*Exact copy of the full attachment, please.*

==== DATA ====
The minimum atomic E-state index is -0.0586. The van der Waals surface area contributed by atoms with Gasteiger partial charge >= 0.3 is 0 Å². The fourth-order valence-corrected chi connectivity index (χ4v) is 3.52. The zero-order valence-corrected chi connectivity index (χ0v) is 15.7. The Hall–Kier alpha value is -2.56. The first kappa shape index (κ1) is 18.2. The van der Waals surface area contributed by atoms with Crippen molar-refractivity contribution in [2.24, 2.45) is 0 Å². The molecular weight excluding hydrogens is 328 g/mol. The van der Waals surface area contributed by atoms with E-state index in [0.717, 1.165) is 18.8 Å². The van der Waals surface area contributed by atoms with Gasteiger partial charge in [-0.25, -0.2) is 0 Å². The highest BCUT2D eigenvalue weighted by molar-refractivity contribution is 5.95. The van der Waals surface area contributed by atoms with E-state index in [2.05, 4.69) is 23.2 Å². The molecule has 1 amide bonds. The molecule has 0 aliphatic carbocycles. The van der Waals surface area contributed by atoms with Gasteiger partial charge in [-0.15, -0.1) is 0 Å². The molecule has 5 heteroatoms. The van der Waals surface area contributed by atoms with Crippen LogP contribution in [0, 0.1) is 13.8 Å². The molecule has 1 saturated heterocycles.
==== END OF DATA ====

The minimum atomic E-state index is -0.0586. The van der Waals surface area contributed by atoms with Gasteiger partial charge >= 0.3 is 0 Å². The fourth-order valence-corrected chi connectivity index (χ4v) is 3.52. The zero-order valence-corrected chi connectivity index (χ0v) is 15.7. The Hall–Kier alpha value is -2.56. The first kappa shape index (κ1) is 18.2. The van der Waals surface area contributed by atoms with Crippen molar-refractivity contribution in [2.24, 2.45) is 0 Å². The molecular weight excluding hydrogens is 328 g/mol. The van der Waals surface area contributed by atoms with E-state index in [0.717, 1.165) is 18.8 Å². The van der Waals surface area contributed by atoms with Gasteiger partial charge in [-0.25, -0.2) is 0 Å². The highest BCUT2D eigenvalue weighted by molar-refractivity contribution is 5.95. The van der Waals surface area contributed by atoms with E-state index in [2.05, 4.69) is 23.2 Å². The molecule has 1 amide bonds. The molecule has 0 aliphatic carbocycles. The van der Waals surface area contributed by atoms with Gasteiger partial charge in [-0.15, -0.1) is 0 Å². The molecule has 5 heteroatoms. The van der Waals surface area contributed by atoms with Crippen LogP contribution in [0, 0.1) is 13.8 Å². The molecule has 1 saturated heterocycles.